It’s nothing more than a rumor, but when Ulfric of the Blasphemous Dead left the sphere, it is said he left his gold and many of his magical devices behind. It is also said that he left four undead hekatonkheires to guard his citadel in case he ever chose to return for his things.

A campaign setting which is most certainly NOT called “Dungeon World.”

red-stone-planet-wallpaperI mean, that’s what I wanted to call it, but somebody else got to that name first.

When I returned from hiatus, I made a big show of abandoning Pathfinder, and moving on to Lamentations of the Flame Princess as my game of choice. And for the last few weeks, on and off, I’ve been working on the setting where my first LotFP game will take place: “Not Dungeon World.” (It will have a better name soon). As you might infer from the lack of proper name, the world is far from complete. At present it’s mostly a series of amorphous chunks of content which connect together in some way with which I am not yet acquainted. But I’ve agreed to run the first group of people through the world next week, so I thought I’d start talking about it here.

I have two major goals with this world. The first is to create a setting which I can use for numerous groups of people. I like the idea of running a bunch of different one-off games in this world once its more polished, as a way to get to know more of the tabletop community. Second, I want to make a world which is is weird. I like high fantasy, and I like low fantasy, but now I want to try something which no one has ever done before. And if someone else has done it, please don’t tell me, because I’m enjoying being a special snowflake about this.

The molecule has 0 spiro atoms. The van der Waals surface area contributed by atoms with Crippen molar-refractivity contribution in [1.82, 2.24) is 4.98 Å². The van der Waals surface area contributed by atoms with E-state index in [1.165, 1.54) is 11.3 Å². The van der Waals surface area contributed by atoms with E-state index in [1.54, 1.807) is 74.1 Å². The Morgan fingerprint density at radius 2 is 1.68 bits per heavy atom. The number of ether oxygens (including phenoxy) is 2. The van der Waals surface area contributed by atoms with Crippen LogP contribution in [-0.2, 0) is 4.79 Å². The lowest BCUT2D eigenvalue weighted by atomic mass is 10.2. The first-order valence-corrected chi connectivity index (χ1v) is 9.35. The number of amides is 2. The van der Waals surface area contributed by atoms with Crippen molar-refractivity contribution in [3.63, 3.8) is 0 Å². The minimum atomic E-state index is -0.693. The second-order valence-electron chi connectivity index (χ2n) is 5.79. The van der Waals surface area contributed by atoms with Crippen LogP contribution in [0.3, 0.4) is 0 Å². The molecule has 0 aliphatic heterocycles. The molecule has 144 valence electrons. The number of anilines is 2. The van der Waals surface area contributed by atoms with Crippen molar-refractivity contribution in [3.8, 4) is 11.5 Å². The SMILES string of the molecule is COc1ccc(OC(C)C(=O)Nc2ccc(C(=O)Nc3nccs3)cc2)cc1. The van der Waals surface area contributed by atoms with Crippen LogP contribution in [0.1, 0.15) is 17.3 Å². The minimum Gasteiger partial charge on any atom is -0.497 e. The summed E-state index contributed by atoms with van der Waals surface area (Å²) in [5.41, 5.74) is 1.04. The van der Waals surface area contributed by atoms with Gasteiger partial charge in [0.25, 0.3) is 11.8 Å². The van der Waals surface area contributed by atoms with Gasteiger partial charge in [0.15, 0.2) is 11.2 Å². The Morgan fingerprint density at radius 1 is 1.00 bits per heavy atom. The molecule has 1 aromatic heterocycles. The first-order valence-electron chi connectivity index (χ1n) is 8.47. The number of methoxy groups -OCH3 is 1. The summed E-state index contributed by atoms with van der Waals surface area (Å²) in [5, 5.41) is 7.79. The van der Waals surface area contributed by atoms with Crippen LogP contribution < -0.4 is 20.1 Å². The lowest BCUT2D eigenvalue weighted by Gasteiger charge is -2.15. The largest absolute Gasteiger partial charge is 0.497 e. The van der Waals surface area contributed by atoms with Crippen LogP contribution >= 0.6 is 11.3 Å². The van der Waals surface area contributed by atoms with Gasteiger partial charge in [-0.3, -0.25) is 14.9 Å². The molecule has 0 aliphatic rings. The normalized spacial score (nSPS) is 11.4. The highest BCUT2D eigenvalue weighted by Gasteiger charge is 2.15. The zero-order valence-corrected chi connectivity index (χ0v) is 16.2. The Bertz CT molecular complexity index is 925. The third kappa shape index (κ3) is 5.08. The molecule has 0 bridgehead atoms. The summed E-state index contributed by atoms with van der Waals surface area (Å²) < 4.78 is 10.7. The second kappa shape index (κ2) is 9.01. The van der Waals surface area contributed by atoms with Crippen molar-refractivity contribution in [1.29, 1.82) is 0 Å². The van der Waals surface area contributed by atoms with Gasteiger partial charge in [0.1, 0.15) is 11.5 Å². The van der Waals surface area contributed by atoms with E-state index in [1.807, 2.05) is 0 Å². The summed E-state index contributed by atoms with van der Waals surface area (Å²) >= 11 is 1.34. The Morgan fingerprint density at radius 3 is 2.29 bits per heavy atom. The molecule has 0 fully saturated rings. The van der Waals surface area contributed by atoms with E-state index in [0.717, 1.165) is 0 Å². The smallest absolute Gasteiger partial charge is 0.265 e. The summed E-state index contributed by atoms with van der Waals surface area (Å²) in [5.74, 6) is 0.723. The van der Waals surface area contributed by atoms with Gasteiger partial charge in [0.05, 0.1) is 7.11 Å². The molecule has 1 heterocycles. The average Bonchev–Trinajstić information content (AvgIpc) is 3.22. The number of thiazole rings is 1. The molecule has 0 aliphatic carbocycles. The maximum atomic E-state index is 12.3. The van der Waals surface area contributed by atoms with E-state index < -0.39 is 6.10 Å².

Some large-ish quantity of time ago (400-150 years), a great magician known as “The Motherless Warlock” decided to build himself a sanctum. But no mere tower would suffice for the warlock born of man, so he crafted instead a sphere of stone and mortar. He set it adrift in the heavens with the sun and the moons. He took with him his servants and his followers, and reigned unchallenged on the magic-made-world, above the world of mere men below.

A generation ago, The Motherless Warlock left, and did not return. Why he did this or where he went is uncertain. Some speculate that he died, but this seems unlikely as he never appeared to age a day after 30. Others speculate that he ascended to an even higher level of power, beyond the need for his kingdom. Most, however, do not care where he went. They just want to find a way off of this accursed rock he left them stranded upon.

The players were born to this world. Their parents remember living on the green and blue sphere which rises in the sky each day. They tell stories of plentiful food, bustling cities, green grass, and blue sky. The players have known none of these things, but they want to. Everyone wants to! It’s terrible here. The only thing to eat is flavorless grey slop which appears three times a day in the village square–and there’s never enough of it. Supposedly, when the Warlock was here, magical feasts would appear each day. But most of these magical apparatus are broke, and no one knows how to fix them. A few towns have found patches of dirt and tried farming, or tried to domesticate some of the more edible creatures, but these attempts are fraught with danger. The magical runes carved around each town prevent non-human creatures from entering, but that protection does not extend to farms or herds. Most of these are mercilessly destroyed by some magical monstrosity or other.

The only hope for the future, most agree, is to find a portal to the world below. One must be hidden in the labyrinthine depths which fill the innards of the sphere. But who is foolhardy enough to venture down there?

(See why “Dungeon World” would have been a perfect name? Damn).